by Teresa Narey
The beginning of the school year signals the beginning of many things: meeting new children and families, observing children becoming friends, setting rules and expectations, implementing new ideas and activities—the list goes on. It’s fitting, then, that Rosh Hashanah, the Jewish New Year, occurs during September. Rosh Hashanah literally translates to “Head of the Year.” (For help pronouncing Jewish holidays and Hebrew words, search here.) In addition to praying and attending services, Rosh Hashanah is a time when Jewish people reflect on their feelings and actions and consider how they may enter the new year with the best of intentions.
Like most holidays, Rosh Hashanah is associated with certain symbols, all of which can be used to inspire extended activities. Symbols of Rosh Hashanah include apples, honey, challah, pomegranates, and the shofar, a horn that is sounded following the reading of the Torah and services. Continue reading
by Katie Brazerol
Preschool education requirements are not the same for every state. While some states have specific guidelines, many states do not set mandatory guidelines for preschool education. A frequent question asked among child care providers and stay-at-home parents is: “Should I use a preschool curriculum?”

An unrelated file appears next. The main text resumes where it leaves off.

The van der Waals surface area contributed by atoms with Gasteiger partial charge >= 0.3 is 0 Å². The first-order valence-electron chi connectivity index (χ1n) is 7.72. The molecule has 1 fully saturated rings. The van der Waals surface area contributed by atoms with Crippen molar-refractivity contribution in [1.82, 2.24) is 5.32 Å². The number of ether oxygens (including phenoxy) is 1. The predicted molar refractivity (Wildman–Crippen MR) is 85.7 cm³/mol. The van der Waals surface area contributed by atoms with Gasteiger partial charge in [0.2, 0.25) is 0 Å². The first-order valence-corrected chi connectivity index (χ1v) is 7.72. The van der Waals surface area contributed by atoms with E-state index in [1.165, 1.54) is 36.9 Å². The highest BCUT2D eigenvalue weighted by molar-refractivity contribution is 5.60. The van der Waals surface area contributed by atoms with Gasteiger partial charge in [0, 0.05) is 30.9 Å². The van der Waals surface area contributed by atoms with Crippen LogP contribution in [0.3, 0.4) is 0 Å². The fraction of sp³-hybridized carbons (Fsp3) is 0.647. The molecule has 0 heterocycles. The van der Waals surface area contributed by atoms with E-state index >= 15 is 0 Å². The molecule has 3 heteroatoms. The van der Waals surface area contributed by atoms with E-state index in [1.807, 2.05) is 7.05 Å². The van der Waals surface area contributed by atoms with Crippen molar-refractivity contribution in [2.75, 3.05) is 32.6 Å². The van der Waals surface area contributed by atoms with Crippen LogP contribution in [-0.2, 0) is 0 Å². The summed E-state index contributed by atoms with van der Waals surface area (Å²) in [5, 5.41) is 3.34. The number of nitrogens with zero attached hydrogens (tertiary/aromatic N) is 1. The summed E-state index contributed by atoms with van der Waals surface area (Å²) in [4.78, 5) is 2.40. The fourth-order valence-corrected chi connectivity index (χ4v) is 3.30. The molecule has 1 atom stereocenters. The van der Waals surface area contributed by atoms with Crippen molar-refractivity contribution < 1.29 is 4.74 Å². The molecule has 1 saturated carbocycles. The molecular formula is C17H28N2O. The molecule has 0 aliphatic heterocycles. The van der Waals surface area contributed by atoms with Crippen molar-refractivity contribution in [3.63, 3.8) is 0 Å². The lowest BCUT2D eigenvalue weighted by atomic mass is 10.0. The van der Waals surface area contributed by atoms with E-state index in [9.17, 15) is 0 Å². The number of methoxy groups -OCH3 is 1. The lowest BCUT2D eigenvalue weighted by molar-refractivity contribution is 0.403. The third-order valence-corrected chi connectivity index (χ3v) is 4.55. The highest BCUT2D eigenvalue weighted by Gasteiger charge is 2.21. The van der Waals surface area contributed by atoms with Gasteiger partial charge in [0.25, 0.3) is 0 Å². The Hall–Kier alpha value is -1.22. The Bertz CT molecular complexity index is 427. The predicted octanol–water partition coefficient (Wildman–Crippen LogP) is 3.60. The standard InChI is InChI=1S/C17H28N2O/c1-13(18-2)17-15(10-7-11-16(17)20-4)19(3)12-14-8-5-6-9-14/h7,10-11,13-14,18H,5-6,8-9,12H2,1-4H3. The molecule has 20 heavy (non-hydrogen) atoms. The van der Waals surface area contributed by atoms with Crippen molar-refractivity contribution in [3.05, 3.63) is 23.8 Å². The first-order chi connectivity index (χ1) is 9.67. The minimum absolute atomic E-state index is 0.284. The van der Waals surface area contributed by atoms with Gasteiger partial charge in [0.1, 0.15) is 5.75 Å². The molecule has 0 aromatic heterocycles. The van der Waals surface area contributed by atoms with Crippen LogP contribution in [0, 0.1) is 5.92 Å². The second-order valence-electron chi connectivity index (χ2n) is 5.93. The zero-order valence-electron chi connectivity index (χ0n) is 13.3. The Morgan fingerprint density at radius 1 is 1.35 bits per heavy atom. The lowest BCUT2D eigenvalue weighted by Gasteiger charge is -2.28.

When I first opened my child care, I had only three children and they were all under the age of 2. (At this time the early learning guidelines in North Dakota are voluntary for child care providers.) As the children became more comfortable in my setting, I noticed frequent boredom and tension among them. After several months, it became apparent that we all needed some structure in our day. I ordered a kit from FunShine Express® to see if the activities would help break up our day. What a dramatic difference! Within a week, I noticed that the children stayed engaged, I felt like we were all enjoying new topics, and as a perk for me—time seemed to go by much more quickly!